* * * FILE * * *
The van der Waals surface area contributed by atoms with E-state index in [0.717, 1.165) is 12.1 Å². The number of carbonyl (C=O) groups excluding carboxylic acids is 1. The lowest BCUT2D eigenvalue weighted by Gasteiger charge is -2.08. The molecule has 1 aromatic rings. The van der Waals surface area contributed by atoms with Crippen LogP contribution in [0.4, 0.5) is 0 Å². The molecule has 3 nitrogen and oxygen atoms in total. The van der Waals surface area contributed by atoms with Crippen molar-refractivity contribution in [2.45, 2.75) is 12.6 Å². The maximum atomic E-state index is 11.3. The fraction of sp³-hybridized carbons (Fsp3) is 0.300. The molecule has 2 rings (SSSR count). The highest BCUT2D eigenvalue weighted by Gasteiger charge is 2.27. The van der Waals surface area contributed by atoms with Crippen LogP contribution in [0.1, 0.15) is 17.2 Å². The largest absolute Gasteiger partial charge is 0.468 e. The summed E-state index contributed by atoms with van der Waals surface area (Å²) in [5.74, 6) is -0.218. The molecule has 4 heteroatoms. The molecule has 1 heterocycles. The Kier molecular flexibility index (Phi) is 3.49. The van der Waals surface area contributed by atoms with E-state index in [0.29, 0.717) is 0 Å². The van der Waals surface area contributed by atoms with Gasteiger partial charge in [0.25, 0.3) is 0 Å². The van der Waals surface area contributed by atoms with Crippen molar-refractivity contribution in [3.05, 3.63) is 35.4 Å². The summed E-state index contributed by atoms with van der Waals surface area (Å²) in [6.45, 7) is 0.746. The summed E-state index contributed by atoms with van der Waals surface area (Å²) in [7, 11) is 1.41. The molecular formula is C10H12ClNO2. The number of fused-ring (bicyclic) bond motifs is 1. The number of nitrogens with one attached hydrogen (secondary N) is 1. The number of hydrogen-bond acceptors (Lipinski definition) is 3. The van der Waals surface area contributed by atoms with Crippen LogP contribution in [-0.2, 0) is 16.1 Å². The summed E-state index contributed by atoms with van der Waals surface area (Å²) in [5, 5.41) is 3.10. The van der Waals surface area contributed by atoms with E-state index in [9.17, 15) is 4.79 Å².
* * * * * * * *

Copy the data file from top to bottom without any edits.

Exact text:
The van der Waals surface area contributed by atoms with E-state index in [0.717, 1.165) is 12.1 Å². The number of carbonyl (C=O) groups excluding carboxylic acids is 1. The lowest BCUT2D eigenvalue weighted by Gasteiger charge is -2.08. The molecule has 1 aromatic rings. The van der Waals surface area contributed by atoms with Crippen LogP contribution in [0.4, 0.5) is 0 Å². The molecule has 3 nitrogen and oxygen atoms in total. The van der Waals surface area contributed by atoms with Crippen molar-refractivity contribution in [2.45, 2.75) is 12.6 Å². The maximum atomic E-state index is 11.3. The fraction of sp³-hybridized carbons (Fsp3) is 0.300. The molecule has 2 rings (SSSR count). The highest BCUT2D eigenvalue weighted by Gasteiger charge is 2.27. The van der Waals surface area contributed by atoms with Crippen LogP contribution in [0.1, 0.15) is 17.2 Å². The largest absolute Gasteiger partial charge is 0.468 e. The summed E-state index contributed by atoms with van der Waals surface area (Å²) in [5.74, 6) is -0.218. The molecule has 4 heteroatoms. The molecule has 1 heterocycles. The Kier molecular flexibility index (Phi) is 3.49. The van der Waals surface area contributed by atoms with E-state index in [0.29, 0.717) is 0 Å². The van der Waals surface area contributed by atoms with Gasteiger partial charge in [0.25, 0.3) is 0 Å². The van der Waals surface area contributed by atoms with Crippen molar-refractivity contribution in [3.05, 3.63) is 35.4 Å². The summed E-state index contributed by atoms with van der Waals surface area (Å²) in [6.45, 7) is 0.746. The summed E-state index contributed by atoms with van der Waals surface area (Å²) in [7, 11) is 1.41. The molecular formula is C10H12ClNO2. The number of fused-ring (bicyclic) bond motifs is 1. The number of nitrogens with one attached hydrogen (secondary N) is 1. The number of hydrogen-bond acceptors (Lipinski definition) is 3. The van der Waals surface area contributed by atoms with Crippen LogP contribution in [-0.2, 0) is 16.1 Å². The summed E-state index contributed by atoms with van der Waals surface area (Å²) in [5, 5.41) is 3.10. The van der Waals surface area contributed by atoms with E-state index in [9.17, 15) is 4.79 Å².